Microsoft Targets Unwanted Windows Apps in the Enterprise
Microsoft wants to make drive-by downloads, and threats they pose to business users, a thing of the past for enterprise customers.The vast variety of available software for Windows—from little system utilities from independent developers to complex business software suites—has been key to the operating system's success. The downside to such an ecosystem is that it can be used to conceal undesirable code, ranging from nuisance code to adware-ridden software apps. Now, Microsoft is helping administrators keep these drive-by downloads and other sneaky potential unwanted applications (PUAs) off their users' Windows devices with a new Microsoft System Center 2012 Configuration Manager feature, said Microsoft Malware Protection Center (MMPC) staffers Geoff McDonald, Deepak Manohar and Dulce Montemayor in a Nov. 26 announcement. "If you are an enterprise user, and you are running System Center Endpoint Protection (SCEP), or Forefront Endpoint Protection (FEP), it's good to know that your infrastructure can be protected from PUA installations when you opt-in to the PUA protection feature," they stated. "If enabled, PUA will be blocked at download and install time." Apart from slowing down a PC's performance and cluttering up the Start menu, PUAs can put business data at risk and impose an additional burden on IT personnel.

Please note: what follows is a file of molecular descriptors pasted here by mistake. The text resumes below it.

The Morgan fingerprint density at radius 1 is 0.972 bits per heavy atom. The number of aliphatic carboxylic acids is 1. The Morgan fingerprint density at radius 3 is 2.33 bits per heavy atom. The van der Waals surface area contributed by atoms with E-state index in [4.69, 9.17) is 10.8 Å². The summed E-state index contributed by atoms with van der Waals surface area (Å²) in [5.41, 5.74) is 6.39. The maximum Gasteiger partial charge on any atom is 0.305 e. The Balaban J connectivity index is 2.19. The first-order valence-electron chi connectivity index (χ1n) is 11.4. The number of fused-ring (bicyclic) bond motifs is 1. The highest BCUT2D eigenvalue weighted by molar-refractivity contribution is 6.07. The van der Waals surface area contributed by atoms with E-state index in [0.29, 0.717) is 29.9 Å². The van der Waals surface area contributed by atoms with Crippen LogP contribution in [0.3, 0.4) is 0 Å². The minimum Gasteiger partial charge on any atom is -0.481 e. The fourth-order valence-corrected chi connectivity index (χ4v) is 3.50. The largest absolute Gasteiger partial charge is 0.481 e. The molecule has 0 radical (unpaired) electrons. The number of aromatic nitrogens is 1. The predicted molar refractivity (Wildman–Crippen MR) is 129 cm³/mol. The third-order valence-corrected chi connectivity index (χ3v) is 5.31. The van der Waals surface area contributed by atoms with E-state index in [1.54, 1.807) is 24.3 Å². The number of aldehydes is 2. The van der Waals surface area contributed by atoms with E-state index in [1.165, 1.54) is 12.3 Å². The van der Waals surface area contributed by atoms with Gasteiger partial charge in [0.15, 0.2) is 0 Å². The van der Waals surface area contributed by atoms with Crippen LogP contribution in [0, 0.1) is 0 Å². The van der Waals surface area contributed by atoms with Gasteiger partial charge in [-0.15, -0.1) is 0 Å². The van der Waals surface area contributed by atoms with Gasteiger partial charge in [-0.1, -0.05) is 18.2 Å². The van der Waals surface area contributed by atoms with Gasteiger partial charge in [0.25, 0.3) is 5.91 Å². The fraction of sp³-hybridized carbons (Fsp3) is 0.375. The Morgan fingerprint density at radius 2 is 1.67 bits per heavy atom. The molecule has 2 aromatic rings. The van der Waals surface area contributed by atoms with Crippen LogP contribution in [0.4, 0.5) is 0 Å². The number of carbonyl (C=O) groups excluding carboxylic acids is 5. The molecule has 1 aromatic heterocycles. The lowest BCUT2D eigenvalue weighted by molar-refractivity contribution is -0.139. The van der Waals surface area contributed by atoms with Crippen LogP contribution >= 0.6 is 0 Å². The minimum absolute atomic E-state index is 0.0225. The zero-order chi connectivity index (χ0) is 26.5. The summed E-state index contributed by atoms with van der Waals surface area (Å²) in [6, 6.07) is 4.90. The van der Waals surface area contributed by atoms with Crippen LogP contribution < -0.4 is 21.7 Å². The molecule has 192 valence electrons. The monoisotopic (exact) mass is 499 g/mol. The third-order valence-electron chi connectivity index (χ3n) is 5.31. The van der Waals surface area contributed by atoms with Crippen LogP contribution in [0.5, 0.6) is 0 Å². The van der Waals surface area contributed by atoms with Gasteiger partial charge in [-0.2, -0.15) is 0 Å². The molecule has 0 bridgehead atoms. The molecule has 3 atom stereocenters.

Potential unwanted application "refers to unwanted application bundlers or their bundled applications," stated the MMPC crew. "These applications can increase the risk of your network being infected with malware, cause malware infections to be harder to identify among the noise, and can waste help desk, IT and user time cleaning up the applications."